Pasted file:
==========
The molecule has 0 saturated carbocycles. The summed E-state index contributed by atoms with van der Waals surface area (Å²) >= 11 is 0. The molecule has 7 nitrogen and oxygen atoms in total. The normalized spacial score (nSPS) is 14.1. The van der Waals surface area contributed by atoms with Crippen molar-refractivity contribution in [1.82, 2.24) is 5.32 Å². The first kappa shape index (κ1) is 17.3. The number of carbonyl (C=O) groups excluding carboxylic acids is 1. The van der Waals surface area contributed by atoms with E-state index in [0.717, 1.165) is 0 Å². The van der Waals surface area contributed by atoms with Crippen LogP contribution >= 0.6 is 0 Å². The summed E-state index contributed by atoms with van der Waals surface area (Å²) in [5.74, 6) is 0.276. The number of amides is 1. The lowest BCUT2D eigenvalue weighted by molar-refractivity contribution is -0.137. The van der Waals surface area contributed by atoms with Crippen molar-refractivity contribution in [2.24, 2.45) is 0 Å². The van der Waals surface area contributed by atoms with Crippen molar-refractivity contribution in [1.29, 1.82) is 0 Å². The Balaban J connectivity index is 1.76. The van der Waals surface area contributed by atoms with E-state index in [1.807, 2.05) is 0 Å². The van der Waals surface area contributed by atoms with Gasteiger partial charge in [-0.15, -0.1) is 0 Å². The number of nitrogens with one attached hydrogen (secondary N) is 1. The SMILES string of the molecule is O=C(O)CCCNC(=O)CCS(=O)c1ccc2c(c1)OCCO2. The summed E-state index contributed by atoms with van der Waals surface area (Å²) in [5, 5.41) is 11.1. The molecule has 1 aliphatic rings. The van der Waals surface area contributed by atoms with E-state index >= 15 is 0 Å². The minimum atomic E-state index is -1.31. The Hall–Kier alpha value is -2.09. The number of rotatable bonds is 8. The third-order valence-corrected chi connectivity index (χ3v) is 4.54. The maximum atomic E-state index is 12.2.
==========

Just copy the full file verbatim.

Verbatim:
The molecule has 0 saturated carbocycles. The summed E-state index contributed by atoms with van der Waals surface area (Å²) >= 11 is 0. The molecule has 7 nitrogen and oxygen atoms in total. The normalized spacial score (nSPS) is 14.1. The van der Waals surface area contributed by atoms with Crippen molar-refractivity contribution in [1.82, 2.24) is 5.32 Å². The first kappa shape index (κ1) is 17.3. The number of carbonyl (C=O) groups excluding carboxylic acids is 1. The van der Waals surface area contributed by atoms with E-state index in [0.717, 1.165) is 0 Å². The van der Waals surface area contributed by atoms with Crippen LogP contribution >= 0.6 is 0 Å². The summed E-state index contributed by atoms with van der Waals surface area (Å²) in [5.74, 6) is 0.276. The number of amides is 1. The lowest BCUT2D eigenvalue weighted by molar-refractivity contribution is -0.137. The van der Waals surface area contributed by atoms with Crippen molar-refractivity contribution in [2.24, 2.45) is 0 Å². The van der Waals surface area contributed by atoms with Crippen molar-refractivity contribution in [1.29, 1.82) is 0 Å². The Balaban J connectivity index is 1.76. The van der Waals surface area contributed by atoms with E-state index in [1.807, 2.05) is 0 Å². The van der Waals surface area contributed by atoms with Gasteiger partial charge in [-0.15, -0.1) is 0 Å². The number of nitrogens with one attached hydrogen (secondary N) is 1. The SMILES string of the molecule is O=C(O)CCCNC(=O)CCS(=O)c1ccc2c(c1)OCCO2. The summed E-state index contributed by atoms with van der Waals surface area (Å²) in [5, 5.41) is 11.1. The molecule has 1 aliphatic rings. The van der Waals surface area contributed by atoms with E-state index >= 15 is 0 Å². The minimum atomic E-state index is -1.31. The Hall–Kier alpha value is -2.09. The number of rotatable bonds is 8. The third-order valence-corrected chi connectivity index (χ3v) is 4.54. The maximum atomic E-state index is 12.2.